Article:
(Causeyside, Causey Side)

A small district of S Edinburgh, which is formed around a single street which links the eastern end of the Meadows with Ratcliffe Terrace between Sciennes and Newington, a mile (1.7 km) south southeast of the city centre. The name is a corruption of Causey Side or Causeyside, extending south from the Causey as the city spread in the 18th C. and meaning a paved or metalled street.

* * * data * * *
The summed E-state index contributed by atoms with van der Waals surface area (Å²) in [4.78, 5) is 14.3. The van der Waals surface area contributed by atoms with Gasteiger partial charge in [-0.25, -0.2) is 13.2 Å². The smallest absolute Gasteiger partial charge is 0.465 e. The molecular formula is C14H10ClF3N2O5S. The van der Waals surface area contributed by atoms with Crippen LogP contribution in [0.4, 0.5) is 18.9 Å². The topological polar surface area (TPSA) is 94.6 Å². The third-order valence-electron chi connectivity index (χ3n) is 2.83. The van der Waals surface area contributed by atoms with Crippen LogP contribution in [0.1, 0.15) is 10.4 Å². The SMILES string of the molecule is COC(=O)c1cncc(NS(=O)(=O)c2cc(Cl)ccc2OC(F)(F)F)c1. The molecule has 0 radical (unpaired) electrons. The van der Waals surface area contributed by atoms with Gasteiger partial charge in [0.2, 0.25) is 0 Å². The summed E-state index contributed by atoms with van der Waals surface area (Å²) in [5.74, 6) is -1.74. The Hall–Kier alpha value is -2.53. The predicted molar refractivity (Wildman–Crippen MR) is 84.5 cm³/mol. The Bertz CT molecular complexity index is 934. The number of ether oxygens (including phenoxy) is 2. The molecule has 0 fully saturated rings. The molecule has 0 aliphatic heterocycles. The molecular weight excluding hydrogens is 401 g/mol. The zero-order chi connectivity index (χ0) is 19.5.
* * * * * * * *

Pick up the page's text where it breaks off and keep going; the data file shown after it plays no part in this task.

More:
The Summerhall venue, which served as the home of the University of Edinburgh's Royal (Dick) School of Veterinary Studies until 2011, is located at the northern end of Causewayside (Summerhall Place). The International-style former Southern Motors Garage at No. 39 is by Sir Basil Spence (1907-76) and is now a wine warehouse. The tenement block at No. 183 Causewayside was destroyed by a high-explosive bomb dropped from a German Zeppelin in 1916. On the corner of Salisbury Place is the Extension to the National Library of Scotland, by Andrew Merrylees in 1987. This large building includes the Science Library and Map Library and features soaring spires in glass, brown metal and stone-cladding, with two storeys beneath ground level for storage. The last building in Causewayside is No. 233, the Old Bell Inn, on the corner of Duncan Street.

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